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No 4 (June 96/Juin 96/Juni 96)
Within the first three years of the single banking market the overall number of cross-border branches of credit institutions has increased by 58%. This was the outcome of a study undertaken by the Groupe de Contact(1) on behalf of the EU Banking Advisory Committee, covering the EU and the rest of the EEA. The increase was not a one-off creation of new branches right at the inception of the single banking market since the average increase of about 60 new branches per year has also been confirmed for 1995. These results demonstrate the positive impact of the Single Banking Market.
One of the important objectives of the so-called Second Banking Coordination Directive (2) was to facilitate the cross-border establishment of bank branches in the EU through the abolition of extra endowment capital for the branch in the host country, through the home country control principle which diminished the volume of legislation to be observed by the branch through the number of supervisory authorities to be reported to by the branch. Columns 1, 3 and 5 of the Table demonstrate the "branching-in" of banks from other Member States and EEA countries. It can be seen that some Member States appear as preferred host Member State, such as the UK (117), Luxembourg (69) and Germany (47). In comparing the figures, the size and the location of the country are to be taken into account. In looking at the percentage increase in column 5, one should be aware of the basis effect, i.e. although Sweden had the highest percentage increase (+ 367%) the total number of new cross-border branches (+ 11) is much lower than that for the UK (+ 24), where the percentage increase from the basis figure of 93 existing branches was "modest" (+ 26%).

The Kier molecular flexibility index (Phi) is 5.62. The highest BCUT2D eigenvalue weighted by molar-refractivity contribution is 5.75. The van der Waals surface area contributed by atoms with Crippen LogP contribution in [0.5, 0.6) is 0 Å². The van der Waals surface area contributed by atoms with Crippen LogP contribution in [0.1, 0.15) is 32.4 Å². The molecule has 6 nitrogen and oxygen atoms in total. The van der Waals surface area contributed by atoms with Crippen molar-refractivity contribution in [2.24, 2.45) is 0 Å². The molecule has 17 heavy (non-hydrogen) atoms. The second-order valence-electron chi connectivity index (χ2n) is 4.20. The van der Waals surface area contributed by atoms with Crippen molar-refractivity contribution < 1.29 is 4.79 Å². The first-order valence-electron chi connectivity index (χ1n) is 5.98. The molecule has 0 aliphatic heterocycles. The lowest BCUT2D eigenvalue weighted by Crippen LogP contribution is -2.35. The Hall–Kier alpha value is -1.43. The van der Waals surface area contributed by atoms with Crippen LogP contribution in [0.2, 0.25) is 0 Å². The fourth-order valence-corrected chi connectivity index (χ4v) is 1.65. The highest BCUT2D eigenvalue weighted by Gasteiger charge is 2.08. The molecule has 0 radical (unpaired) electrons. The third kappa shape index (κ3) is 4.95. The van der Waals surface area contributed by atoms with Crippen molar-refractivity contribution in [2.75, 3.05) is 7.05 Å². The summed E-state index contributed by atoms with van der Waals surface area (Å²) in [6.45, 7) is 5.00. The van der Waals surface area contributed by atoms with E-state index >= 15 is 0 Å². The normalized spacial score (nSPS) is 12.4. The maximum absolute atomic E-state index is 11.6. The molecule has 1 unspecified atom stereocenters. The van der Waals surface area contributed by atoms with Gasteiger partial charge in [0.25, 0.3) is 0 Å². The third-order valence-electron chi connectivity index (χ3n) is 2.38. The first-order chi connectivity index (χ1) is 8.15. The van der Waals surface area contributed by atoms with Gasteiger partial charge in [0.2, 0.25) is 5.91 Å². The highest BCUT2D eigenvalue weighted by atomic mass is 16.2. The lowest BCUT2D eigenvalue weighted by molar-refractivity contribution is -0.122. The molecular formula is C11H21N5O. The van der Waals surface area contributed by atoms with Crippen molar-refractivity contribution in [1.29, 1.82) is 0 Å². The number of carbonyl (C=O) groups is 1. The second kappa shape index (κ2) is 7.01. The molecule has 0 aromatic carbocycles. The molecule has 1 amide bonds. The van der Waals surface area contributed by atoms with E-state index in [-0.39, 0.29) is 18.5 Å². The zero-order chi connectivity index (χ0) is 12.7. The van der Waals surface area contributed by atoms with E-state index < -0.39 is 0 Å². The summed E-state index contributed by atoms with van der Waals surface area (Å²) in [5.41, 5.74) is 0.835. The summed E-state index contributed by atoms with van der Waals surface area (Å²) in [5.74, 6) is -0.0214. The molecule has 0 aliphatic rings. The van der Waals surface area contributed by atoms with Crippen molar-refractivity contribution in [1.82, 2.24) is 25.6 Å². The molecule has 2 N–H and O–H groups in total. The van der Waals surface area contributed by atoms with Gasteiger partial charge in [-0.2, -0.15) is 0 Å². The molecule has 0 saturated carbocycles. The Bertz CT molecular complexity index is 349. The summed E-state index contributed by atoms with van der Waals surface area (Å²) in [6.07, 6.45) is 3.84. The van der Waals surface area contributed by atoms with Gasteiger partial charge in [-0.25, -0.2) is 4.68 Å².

Columns 2, 4 and 6 of the Table show the development of the "branching-out". Again, banks in some Member States were more active in looking for new establishments through branches in other Member States. At the top were countries like Germany (93), France (83) and the UK (70).
TABLE ON THE CROSS-BORDER BANK BRANCHING IN THE SINGLE BANKING MARKET IN THE FIRST THREE YEARS
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(1) This is a group of persons from each Member State's competent authorites responsible for prudential supervision of credit institutions.
(2) Directive 89/646/EEC of 15/12/1989, EC Official Journal EC N.386 of 30/12/1989.
(3) In Iceland and Liechtenstein there are no branches of banks from other EEA member countries